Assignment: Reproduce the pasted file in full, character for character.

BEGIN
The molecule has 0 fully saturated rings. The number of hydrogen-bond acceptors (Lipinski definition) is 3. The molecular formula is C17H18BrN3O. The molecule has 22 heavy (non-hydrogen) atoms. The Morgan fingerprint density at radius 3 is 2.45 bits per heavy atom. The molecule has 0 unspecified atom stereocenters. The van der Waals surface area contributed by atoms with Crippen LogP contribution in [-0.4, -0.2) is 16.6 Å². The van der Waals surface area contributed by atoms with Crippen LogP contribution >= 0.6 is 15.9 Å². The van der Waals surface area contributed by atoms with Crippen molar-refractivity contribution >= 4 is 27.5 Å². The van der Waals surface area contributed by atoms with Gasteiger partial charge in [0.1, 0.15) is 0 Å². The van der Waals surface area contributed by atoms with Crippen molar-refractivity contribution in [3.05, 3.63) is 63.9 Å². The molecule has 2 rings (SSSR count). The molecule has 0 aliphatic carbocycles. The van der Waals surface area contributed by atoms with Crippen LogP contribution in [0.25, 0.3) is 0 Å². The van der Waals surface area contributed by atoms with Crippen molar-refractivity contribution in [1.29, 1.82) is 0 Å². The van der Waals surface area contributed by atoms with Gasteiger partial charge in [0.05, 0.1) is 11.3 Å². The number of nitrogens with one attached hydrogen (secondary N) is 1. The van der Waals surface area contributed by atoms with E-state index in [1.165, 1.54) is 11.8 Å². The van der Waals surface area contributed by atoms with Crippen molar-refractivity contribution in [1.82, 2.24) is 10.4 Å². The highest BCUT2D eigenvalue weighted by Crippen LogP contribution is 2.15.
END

The molecule has 0 fully saturated rings. The number of hydrogen-bond acceptors (Lipinski definition) is 3. The molecular formula is C17H18BrN3O. The molecule has 22 heavy (non-hydrogen) atoms. The Morgan fingerprint density at radius 3 is 2.45 bits per heavy atom. The molecule has 0 unspecified atom stereocenters. The van der Waals surface area contributed by atoms with Crippen LogP contribution in [-0.4, -0.2) is 16.6 Å². The van der Waals surface area contributed by atoms with Crippen LogP contribution >= 0.6 is 15.9 Å². The van der Waals surface area contributed by atoms with Crippen molar-refractivity contribution >= 4 is 27.5 Å². The van der Waals surface area contributed by atoms with Gasteiger partial charge in [0.1, 0.15) is 0 Å². The van der Waals surface area contributed by atoms with Crippen molar-refractivity contribution in [3.05, 3.63) is 63.9 Å². The molecule has 2 rings (SSSR count). The molecule has 0 aliphatic carbocycles. The van der Waals surface area contributed by atoms with Crippen LogP contribution in [0.25, 0.3) is 0 Å². The van der Waals surface area contributed by atoms with Crippen molar-refractivity contribution in [1.29, 1.82) is 0 Å². The van der Waals surface area contributed by atoms with Gasteiger partial charge in [0.05, 0.1) is 11.3 Å². The number of nitrogens with one attached hydrogen (secondary N) is 1. The van der Waals surface area contributed by atoms with E-state index in [1.165, 1.54) is 11.8 Å². The van der Waals surface area contributed by atoms with Crippen molar-refractivity contribution in [1.82, 2.24) is 10.4 Å². The highest BCUT2D eigenvalue weighted by Crippen LogP contribution is 2.15.